Wednesday, April 07, 2010

Indigo Magic

It feels good to be up and running with my art again. I am hoping my excitement over creating rubs off on my kids at school. I decided to do only indigo with them this nine weeks. Some of them were a bit disappointed when I told them we were doing blue and more blue. Until they saw how an indigo vat works--and then it was "Indigo is magic!" They liked the subtle variations in blue it made on their mokume samples.

My students are doing small samples of different techniques and then they will work on a larger finished project. I have them start off with mokume--rows and rows of running stitch gathered tightly to make a woodgrain pattern. We discussed how your stitch and row size would change the pattern as well as how tightly you gather and compress the cloth. I think indigo is a little more forgiving than some of the other dyes in that it will give you those subtle in between shades in areas that are not gathered as tight.

In order to make our vat, I bought a two gallon white plastic bucket with lid at Lowes, a package of RIT Dye Remover, and package of indigo crystals from Paradise Fibers. $11.00 for a 2 ounce package is reasonable when you find out how much dyeing you can do with it. I used a heaping teaspoon of the indigo crystals with the bucket filled 3/4 of the way up with water. 1 tsp of the Rit Dye Remover is added to the water and allowed to dissolve and then the heaping teaspoon of indigo crystals was sprinkled over the top, allowed to dissolve and then gently stirred with wooden dowel rod.

You can see how the water turns a lovely green color as the indigo gets suspended in the reduction vat. It seems a little odd using dye remover to dye with doesn't it? Indigo will not dissolve in water, so it has to be reduced in water with the oxygen sucked out of it by the dye remover. Okay, that is a bit simplified for those of you who are advanced dyers, but I work with middle schoolers all day.

In the pics above and below I am doing a test dip to see if I have the right balance of indigo and dye remover. If you have too much indigo it can "crock" off and you are wasting the indigo. When it crocks off it is not bonding with the fiber and is floating on the surface of the fibers like a coating. If you have too much of the dye remover, it will strip out more color than it bonds on each time you dip and you will waste a lot of time dipping and not getting those deep blues.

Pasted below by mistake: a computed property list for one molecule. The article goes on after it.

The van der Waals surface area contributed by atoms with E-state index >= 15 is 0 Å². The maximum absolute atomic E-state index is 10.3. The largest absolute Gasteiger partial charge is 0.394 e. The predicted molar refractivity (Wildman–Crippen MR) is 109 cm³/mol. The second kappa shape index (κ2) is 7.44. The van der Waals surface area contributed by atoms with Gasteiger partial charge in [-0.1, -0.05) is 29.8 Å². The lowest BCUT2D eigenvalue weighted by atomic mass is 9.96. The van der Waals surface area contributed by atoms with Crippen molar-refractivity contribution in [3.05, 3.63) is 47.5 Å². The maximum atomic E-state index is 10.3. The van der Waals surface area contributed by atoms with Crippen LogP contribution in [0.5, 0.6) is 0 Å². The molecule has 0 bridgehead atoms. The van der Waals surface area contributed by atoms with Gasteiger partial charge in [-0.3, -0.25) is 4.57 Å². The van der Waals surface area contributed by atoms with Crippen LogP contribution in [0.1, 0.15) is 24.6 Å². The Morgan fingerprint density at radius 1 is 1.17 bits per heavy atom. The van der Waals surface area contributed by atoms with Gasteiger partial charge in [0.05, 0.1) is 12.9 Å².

The test strip is greenish as it comes out of the vat and starts to turn blue. I have found that different types of indigo and different types of vats will have a different green color and will also produce subtle differences in the blues you get. A natural fermented vat will have a slight purple to the blue--maybe because of the madder root used to help along the fermenting?

If you can see the slickish slimy looking dark blue goo on the test piece above, that is part of the "flower" or bloom that forms on top of the vat. I did not bother to take it off for the test dips. When you do scoop it off the top before dyeing, you reserve it to put back on when you let the vat rest between dye sessions. I usually scoop it onto the vat lid or into a small plastic container.

Below, we have students dipping their mokume samples and removing them after a five minute dip. You have to be careful to not swish too much and add air into the vat as it will oxidize all your indigo. A slow gentle dip in, gentle slow swirls, and slowly lifting out after your decided length of time. Since these are samples only, we only did one five minute dip. For really deep blues I would do several 15 minute dips, allowing it to oxidize in between each time. The really deep deep blues on some Japanese textiles are dipped over 50 times.

After a quick rinse in water, the students used a small fan to help speed up the oxidizing of the samples.
Stitches have to be removed and the pattern is revealed. The students asked great questions about why some people had more white patterns left and why some had more light blue and why some had hardly any pattern.
All of the students lovely samples drying on the rack in the back of my art room--tomorrow we will discuss why they look the way they do and talk about being in control of the pattern and getting it to do what we want when we want. I really don't care when my students make "mistakes" as long as they learn from them. It is great that these samples are not all perfect as we all get to see what happens when you do things differently. To be honest, my students are my own little dye experimentation lab and I learn as much from them as they do from me.

1 comment:

  1. Anonymous9:24 PM

    looks like they are going to have a great 9 weeks!